una poderosa palanca para hacer llegar la crítica contra el status quo.
Con la misma seguridad con la que los economistas establecen la
omnipresencia de la escasez y las leyes inevitables del mercado, los
críticos de la propiedad intelectual afirman la naturaleza no rival de
los recursos informacionales y su excepción de tales leyes.

[^wealth]: En referencia a _La riqueza de las naciones_ de Adam Smith.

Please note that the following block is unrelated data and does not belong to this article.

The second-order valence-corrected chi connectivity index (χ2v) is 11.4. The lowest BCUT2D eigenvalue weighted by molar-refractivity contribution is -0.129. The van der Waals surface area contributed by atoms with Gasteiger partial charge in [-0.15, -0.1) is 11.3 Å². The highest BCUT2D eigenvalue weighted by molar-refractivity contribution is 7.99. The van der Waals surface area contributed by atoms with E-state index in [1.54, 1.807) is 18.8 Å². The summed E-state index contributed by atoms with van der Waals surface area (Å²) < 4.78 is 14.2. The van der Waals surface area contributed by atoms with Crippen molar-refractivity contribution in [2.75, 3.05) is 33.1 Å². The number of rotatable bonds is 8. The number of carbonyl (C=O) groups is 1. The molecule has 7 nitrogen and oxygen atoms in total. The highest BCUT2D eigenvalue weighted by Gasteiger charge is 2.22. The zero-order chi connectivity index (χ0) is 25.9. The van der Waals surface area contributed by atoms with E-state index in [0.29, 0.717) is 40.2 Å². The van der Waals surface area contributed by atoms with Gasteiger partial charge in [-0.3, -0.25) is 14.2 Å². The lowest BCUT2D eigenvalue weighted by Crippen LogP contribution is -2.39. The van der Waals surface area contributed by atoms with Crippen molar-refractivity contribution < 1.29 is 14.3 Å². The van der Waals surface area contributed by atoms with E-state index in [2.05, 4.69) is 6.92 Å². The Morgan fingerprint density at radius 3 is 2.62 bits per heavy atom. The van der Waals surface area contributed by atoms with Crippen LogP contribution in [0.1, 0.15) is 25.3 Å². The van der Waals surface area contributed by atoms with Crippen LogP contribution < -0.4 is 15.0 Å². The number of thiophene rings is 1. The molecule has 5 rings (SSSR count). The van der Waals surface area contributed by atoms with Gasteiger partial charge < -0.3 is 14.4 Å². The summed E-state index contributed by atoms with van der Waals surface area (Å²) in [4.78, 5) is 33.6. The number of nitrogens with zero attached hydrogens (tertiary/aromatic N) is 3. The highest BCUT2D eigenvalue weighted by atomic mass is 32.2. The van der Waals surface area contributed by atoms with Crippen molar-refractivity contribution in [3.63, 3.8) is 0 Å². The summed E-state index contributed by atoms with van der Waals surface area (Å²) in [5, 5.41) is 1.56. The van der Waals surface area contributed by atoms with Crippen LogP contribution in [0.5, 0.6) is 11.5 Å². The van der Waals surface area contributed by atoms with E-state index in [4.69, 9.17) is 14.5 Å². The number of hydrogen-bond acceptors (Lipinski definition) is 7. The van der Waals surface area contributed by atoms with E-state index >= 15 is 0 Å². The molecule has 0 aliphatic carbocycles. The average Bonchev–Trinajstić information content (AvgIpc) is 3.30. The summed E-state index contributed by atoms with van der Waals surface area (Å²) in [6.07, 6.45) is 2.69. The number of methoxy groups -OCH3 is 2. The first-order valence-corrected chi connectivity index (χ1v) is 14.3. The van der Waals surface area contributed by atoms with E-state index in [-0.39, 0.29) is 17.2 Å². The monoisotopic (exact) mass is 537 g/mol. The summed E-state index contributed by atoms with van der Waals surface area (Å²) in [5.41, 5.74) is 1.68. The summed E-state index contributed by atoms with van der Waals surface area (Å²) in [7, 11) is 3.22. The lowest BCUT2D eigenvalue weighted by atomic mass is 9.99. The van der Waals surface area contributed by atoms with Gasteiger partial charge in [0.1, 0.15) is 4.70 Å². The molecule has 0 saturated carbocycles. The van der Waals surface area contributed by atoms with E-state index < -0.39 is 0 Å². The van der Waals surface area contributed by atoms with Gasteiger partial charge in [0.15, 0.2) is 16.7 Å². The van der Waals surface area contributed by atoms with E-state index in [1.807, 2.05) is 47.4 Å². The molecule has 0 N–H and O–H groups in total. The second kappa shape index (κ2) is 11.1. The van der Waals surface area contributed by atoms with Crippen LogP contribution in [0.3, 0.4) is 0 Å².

The drawback with this critique of intellectual property is that it has taken over the limited horizon of the economic science. The anomaly of non-rival (informational) goods is always-already inscribed in the logic of omnipresent scarcity. Allegedly, the exceptionality of information as a commodity consists in that it has artificially been made scarce through a fiat by the state. The implicit assumption is that intellectual property defies the law of gravity and sooner or later must fall to the ground. The defenders of this position are oblivious to the fact that the economy pivots around at least three more commodities, labour, land and money, which are just as fictitious as information. The fiction that labour (i.e. living human beings) behave in accordance with price fluctuations and contractual agreements can only be maintained through continuous state intervention, and often repressive at that. Although the policing of this illusion is never airtight, most of the time it works well enough to keep the labour market and the economy in place (Polanyi, 2001). The only exceptionality that can be granted to information as opposed to labour, land and money, is that the former has very recently been made into a fictitious commodity. Hence, resistance to intellectual property feeds from the living memory of what information used to be and/or could have become. The achilles heel of this resistance is its indebtedness to commonsensical, economic notions, which naturalises a particular definition of information. According to this definition, information is something ready-made, predefined and unchangeable that can effortlessly be divorced from the flow of communication. The main grievance that can be voiced from this position is that intellectual property impedes the free circulation of information goods. Understood in those terms, the assignment of a content provider with intellectual property claims over the information units follows like a brief postscript. The rallying call ”information wants to be free” contains the seed of its own unfreedom: commodification.